Build a Working Capital War Chest

Build a Working Capital War Chest

Guard against low prices now

Working capital helps defend against periods of low profitability, and it also enables producers to take advantage of growth opportunities, says Dave Kohl, professor emeritus of agricultural economics at Virginia Tech University. 

“We’re equity heavy, cash-flow short,” he explains. Producers, particularly those with low debt levels, might have opportunities to purchase land and used equipment at a discount. “Some 70- and 80-year-olds are thinking it’s time to sell,” Kohl notes. Keep in mind these strategies from Kohl, along with tips from Texas A&M ag economist Danny Klinefelter, and Nate Franzen, president, agribusiness division, First Dakota National Bank. 


Create Working Capital Targets. For 2015, plan to have a minimum of 20% to 25% of net working capital, defined as current assets less current liabilities divided by gross revenues, Klinefelter advises. Levels closer to 50% are recommended for producers who have high debt levels, more production risk or long-term fixed costs such as high multiple-year cash rent contracts. “Working capital has gone down dramatically within the past year,” he cautions.

Sell Land. In some situations, selling a portion of farmland to investment groups might be a solution, Klinefelter says. Land values have softened, but not much. The sales agreement should have a proviso permitting the producer to rent the land back with the option to buy it or the right of first refusal in the future.

Restructure Loans. Restructuring short-term debt into longer-term fixed debt can cut production costs by as much as 50¢ to $1 per bushel, Franzen explains. Klinefelter points out that some producers are resistant to this particular strategy because long-term fixed rates might cost an additional 100 basis points or a percentage point increase in interest rates. “Think of the increase in interest as an insurance premium,” he suggests.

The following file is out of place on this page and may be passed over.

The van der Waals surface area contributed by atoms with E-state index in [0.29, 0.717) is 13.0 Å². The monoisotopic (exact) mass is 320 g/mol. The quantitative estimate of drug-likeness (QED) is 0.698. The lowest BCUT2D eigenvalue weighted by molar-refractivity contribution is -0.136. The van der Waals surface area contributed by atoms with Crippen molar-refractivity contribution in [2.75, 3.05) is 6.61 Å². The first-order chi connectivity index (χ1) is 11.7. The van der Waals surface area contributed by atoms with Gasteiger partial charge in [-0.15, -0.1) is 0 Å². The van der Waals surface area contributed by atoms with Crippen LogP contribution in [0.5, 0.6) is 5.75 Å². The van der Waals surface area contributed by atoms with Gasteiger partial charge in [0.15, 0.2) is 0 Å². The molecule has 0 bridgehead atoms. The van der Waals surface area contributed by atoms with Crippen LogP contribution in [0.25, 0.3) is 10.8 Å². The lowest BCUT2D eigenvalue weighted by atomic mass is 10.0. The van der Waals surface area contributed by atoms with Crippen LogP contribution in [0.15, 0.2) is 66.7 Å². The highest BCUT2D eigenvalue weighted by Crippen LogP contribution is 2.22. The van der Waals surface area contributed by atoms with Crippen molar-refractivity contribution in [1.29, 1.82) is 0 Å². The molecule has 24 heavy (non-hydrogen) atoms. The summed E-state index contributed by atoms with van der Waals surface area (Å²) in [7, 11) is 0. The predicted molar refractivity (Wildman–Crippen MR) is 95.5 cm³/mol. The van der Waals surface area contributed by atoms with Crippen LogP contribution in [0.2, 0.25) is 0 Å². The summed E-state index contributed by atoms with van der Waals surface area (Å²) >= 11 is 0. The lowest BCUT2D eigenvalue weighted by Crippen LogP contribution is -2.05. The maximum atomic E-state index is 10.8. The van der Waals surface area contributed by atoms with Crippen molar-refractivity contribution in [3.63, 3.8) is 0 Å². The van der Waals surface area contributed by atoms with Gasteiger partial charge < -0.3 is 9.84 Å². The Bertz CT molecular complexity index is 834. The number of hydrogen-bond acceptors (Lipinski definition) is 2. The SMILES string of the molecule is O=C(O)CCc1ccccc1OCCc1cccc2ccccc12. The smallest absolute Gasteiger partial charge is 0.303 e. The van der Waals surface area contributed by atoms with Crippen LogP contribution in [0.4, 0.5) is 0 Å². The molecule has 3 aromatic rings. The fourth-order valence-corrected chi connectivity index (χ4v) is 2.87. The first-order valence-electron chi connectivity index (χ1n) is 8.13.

Use Credit. For producers with sizeable credit available from lenders, unused borrowing capacity, also known as credit reserves, can increase working capital. At the same time, having credit doesn’t mean it will be present in the amount you anticipate. A combination of regulations and reduced profitability in agriculture might force some lenders to pull back, Klinefelter notes. As a result, this strategy might be limited.


Cash Is King. Keep cash on hand to cover one year’s worth of debt payments or two months’ worth of average expenses, Kohl advises. This greatly increases financial flexibility.


Think Collaboratively. Three approaches can help producers build working capital by cutting costs, Klinefelter says. First, think interdependently. Own equipment jointly with other producers, outsource some tasks, buy inputs with other farmers to get volume discounts and share financial experts. Second, use managerial accounting and accrual accounting to identify problems. These methods provide early warnings about what must change to boost cash and working capital positions. Third, consider joining a peer advisory group so you can learn how to boost working capital from others. 

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Spell Check

john tibbits
minneapolis, KS
12/8/2014 09:38 PM

  land costs rent or buying are going to be hard to work with in the next coming years some of us older farmers need to be carfule as we do not have time for this to work out

Sidney, NE
12/8/2014 06:00 PM

  Easiest way to preserve working capital is to THINK before you spend! As one who has been through this type of looming crisis sitting on both sides of the table, I would highly discourage outsourcing a task if it's one you can do unless there is an quid pro quo of some sort and DO NOT tap unused borrowing capacity! If you give to a farmer--he'll spend it--not always wisely. Farmers are less likely to wantonly spend their own money unlike borrowed money.

clinton, IL
12/8/2014 06:43 PM

  Ditto RS, the 80's taught good lessons if you listened.


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